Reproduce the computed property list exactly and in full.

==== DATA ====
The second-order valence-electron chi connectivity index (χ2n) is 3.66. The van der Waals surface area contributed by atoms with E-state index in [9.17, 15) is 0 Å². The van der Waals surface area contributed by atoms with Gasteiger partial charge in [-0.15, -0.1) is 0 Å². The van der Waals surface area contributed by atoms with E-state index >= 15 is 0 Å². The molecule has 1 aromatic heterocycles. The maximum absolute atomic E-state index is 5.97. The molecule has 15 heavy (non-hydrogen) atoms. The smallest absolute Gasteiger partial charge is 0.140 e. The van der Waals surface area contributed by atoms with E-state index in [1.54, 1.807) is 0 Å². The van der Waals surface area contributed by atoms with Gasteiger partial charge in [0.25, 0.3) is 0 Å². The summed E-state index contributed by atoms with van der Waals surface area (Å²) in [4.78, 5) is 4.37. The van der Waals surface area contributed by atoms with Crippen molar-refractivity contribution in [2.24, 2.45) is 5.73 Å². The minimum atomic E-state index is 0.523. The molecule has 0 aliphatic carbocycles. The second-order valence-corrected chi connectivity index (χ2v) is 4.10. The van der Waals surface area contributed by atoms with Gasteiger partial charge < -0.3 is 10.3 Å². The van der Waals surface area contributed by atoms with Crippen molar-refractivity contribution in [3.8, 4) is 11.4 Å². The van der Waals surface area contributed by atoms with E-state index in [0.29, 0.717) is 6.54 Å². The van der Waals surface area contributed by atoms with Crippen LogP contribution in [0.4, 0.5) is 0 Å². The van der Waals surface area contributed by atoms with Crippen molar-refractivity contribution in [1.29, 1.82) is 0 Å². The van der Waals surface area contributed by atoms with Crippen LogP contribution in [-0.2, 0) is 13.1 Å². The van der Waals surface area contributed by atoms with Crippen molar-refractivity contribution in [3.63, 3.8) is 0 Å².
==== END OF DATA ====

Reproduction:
The second-order valence-electron chi connectivity index (χ2n) is 3.66. The van der Waals surface area contributed by atoms with E-state index in [9.17, 15) is 0 Å². The van der Waals surface area contributed by atoms with Gasteiger partial charge in [-0.15, -0.1) is 0 Å². The van der Waals surface area contributed by atoms with E-state index >= 15 is 0 Å². The molecule has 1 aromatic heterocycles. The maximum absolute atomic E-state index is 5.97. The molecule has 15 heavy (non-hydrogen) atoms. The smallest absolute Gasteiger partial charge is 0.140 e. The van der Waals surface area contributed by atoms with E-state index in [1.54, 1.807) is 0 Å². The van der Waals surface area contributed by atoms with Gasteiger partial charge in [0.25, 0.3) is 0 Å². The summed E-state index contributed by atoms with van der Waals surface area (Å²) in [4.78, 5) is 4.37. The van der Waals surface area contributed by atoms with Crippen molar-refractivity contribution in [2.24, 2.45) is 5.73 Å². The minimum atomic E-state index is 0.523. The molecule has 0 aliphatic carbocycles. The second-order valence-corrected chi connectivity index (χ2v) is 4.10. The van der Waals surface area contributed by atoms with Gasteiger partial charge < -0.3 is 10.3 Å². The van der Waals surface area contributed by atoms with Crippen molar-refractivity contribution in [3.8, 4) is 11.4 Å². The van der Waals surface area contributed by atoms with E-state index in [0.29, 0.717) is 6.54 Å². The van der Waals surface area contributed by atoms with Crippen LogP contribution in [0.4, 0.5) is 0 Å². The van der Waals surface area contributed by atoms with Crippen molar-refractivity contribution in [1.29, 1.82) is 0 Å². The van der Waals surface area contributed by atoms with Crippen LogP contribution in [-0.2, 0) is 13.1 Å². The van der Waals surface area contributed by atoms with Crippen molar-refractivity contribution in [3.63, 3.8) is 0 Å².